Insight provided by Colin Dart, Technology Manager at SETsquared Exeter
Throughout my time supporting tech start-ups with SETsquared Exeter, I have found myself giving one particular piece of advice regularly. “You need an MVP”.
It’s a simple piece of advice that opens up an area of activity that is often misunderstood.
This isn’t a surprise either. Given the fast paced, goal orientated nature of launching a start-up, founders find it difficult to slow down and think about how to make the most out of the definition stages of developing a product.
I won’t bore you with the detail of the oft-used double diamond design framework or similar development theories, but that pivotal activity that takes you from idea to release can be incredibly valuable in a whole host of ways.
So, what does this really mean? Well to understand that we need to ask ourselves a few questions.
What’s the point of an MVP?
This is the first question you need to answer and is the key to understanding what an MVP is and isn’t for you.
An MVP’s purpose in life is to advance your development from being just an idea or a rough model to being a validated and defined product. It’s a chance to socialise your idea with your market, users, peers, and stakeholders in a meaningful and structured way.
The whole process provides you with the data and subsequent insight to shape and define your idea into a coherent way towards full market release.
Why is this important? Well ultimately, it’s that data that makes sure that the time, effort, and money expended through the later development and release of your product are directed wisely and efficiently and that your innovation is valid, required, and desired.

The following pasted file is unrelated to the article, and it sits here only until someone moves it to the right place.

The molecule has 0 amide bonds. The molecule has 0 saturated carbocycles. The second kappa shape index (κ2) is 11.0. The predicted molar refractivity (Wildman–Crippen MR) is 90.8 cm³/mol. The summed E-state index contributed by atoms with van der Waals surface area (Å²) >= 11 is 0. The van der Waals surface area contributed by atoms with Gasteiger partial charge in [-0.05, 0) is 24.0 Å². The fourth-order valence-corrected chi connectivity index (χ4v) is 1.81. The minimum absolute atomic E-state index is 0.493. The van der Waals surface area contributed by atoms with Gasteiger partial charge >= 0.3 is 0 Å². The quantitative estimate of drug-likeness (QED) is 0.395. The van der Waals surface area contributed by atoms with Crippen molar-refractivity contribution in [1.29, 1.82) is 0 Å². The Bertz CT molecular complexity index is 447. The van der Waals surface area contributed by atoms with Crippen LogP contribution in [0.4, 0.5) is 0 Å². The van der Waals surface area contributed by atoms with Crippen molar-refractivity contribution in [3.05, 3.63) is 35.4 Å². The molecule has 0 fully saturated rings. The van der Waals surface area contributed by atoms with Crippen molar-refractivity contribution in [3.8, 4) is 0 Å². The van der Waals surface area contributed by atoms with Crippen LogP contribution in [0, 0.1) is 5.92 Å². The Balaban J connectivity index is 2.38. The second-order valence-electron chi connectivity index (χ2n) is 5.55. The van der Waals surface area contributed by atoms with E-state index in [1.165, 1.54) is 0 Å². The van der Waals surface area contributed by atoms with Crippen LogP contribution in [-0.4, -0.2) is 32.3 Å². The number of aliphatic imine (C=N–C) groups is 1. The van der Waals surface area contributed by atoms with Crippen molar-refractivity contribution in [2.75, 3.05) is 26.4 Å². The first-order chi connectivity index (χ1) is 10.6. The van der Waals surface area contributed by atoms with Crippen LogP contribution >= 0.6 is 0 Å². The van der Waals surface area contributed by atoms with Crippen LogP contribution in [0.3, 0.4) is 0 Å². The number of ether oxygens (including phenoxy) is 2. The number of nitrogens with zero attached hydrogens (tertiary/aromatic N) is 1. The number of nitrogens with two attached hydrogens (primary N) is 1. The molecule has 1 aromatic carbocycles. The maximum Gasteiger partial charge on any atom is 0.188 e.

What is an MVP?
MVP stands for Minimum Viable Product. That sounds simple of course, but the usual misconception is the definition of the word minimum.
Imagine that you are developing a new smart phone app. It would be easy to think that you need to pull together a first release candidate and begin trying it out on your users.
This is where you need to step back and ask yourself: exactly what am I testing?
The extent to which you build your MVP is entirely dependent on your journey; however, by way of example I’d like to tell you about an MVP that has stuck in my mind from a past start-up that highlights just how “minimum” you can be.
The aim of this product was to create a sports coaching app. A system that users could upload practice data to and receive bespoke video coaching in return.
Obviously, a clean, frictionless front end was going to be key to the final release.
However, the MVP consisted of a simple one-page website to explain the process, a mobile phone number to use Whatsapp to upload the practice data, and an email client to email guides and video training in return.
Entirely manual, entirely minimum, and entirely enough to test the value of the product at that level.
What isn’t an MVP?
Equally as important as the last question, this is probably where most confusions lie.
Again, I’m not going to trawl through the entirety of the testing lifecycle of a product, but suffice to say, an MVP is not a prototype.
Put very simply, perhaps too simply. A prototype is an ideation element, a sketch on paper, a 3d printed shape model, or a photoshop mock-up. Something to begin bringing form to your idea. As you might gather, it is not yet viable.
Likewise, an MVP is not an alpha or beta release. Again, the key word is minimum. Releases begin to look at creating the functionality, value, and experience that will furnish the final product. Those are much less fluid beasts, that are designed to hone your product ready for its market.
So, in conclusion, what are we saying here? Well, it’s obvious isn’t it: “You need an MVP”